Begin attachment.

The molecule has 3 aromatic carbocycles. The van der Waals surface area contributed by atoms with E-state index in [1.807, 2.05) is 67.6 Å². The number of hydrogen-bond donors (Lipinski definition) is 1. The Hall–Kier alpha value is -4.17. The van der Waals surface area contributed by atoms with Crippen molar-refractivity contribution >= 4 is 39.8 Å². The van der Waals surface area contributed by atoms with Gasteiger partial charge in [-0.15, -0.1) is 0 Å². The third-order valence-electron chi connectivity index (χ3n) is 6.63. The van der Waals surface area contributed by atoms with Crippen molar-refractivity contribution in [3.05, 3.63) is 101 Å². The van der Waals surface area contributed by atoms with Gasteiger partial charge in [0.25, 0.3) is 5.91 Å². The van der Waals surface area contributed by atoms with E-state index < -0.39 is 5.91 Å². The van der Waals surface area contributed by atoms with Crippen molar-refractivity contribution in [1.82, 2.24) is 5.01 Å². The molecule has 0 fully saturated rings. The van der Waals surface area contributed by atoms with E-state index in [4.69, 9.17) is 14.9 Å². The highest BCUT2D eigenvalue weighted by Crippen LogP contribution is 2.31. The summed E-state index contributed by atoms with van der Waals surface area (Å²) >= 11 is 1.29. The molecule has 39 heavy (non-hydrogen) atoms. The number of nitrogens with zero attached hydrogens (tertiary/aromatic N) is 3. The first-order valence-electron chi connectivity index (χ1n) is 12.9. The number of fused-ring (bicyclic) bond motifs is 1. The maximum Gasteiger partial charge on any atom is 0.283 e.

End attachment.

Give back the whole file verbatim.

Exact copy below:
The molecule has 3 aromatic carbocycles. The van der Waals surface area contributed by atoms with E-state index in [1.807, 2.05) is 67.6 Å². The number of hydrogen-bond donors (Lipinski definition) is 1. The Hall–Kier alpha value is -4.17. The van der Waals surface area contributed by atoms with Crippen molar-refractivity contribution >= 4 is 39.8 Å². The van der Waals surface area contributed by atoms with Gasteiger partial charge in [-0.15, -0.1) is 0 Å². The third-order valence-electron chi connectivity index (χ3n) is 6.63. The van der Waals surface area contributed by atoms with Crippen molar-refractivity contribution in [3.05, 3.63) is 101 Å². The van der Waals surface area contributed by atoms with Gasteiger partial charge in [0.25, 0.3) is 5.91 Å². The van der Waals surface area contributed by atoms with E-state index < -0.39 is 5.91 Å². The van der Waals surface area contributed by atoms with Crippen molar-refractivity contribution in [1.82, 2.24) is 5.01 Å². The molecule has 0 fully saturated rings. The van der Waals surface area contributed by atoms with E-state index in [4.69, 9.17) is 14.9 Å². The highest BCUT2D eigenvalue weighted by Crippen LogP contribution is 2.31. The summed E-state index contributed by atoms with van der Waals surface area (Å²) >= 11 is 1.29. The molecule has 39 heavy (non-hydrogen) atoms. The number of nitrogens with zero attached hydrogens (tertiary/aromatic N) is 3. The first-order valence-electron chi connectivity index (χ1n) is 12.9. The number of fused-ring (bicyclic) bond motifs is 1. The maximum Gasteiger partial charge on any atom is 0.283 e.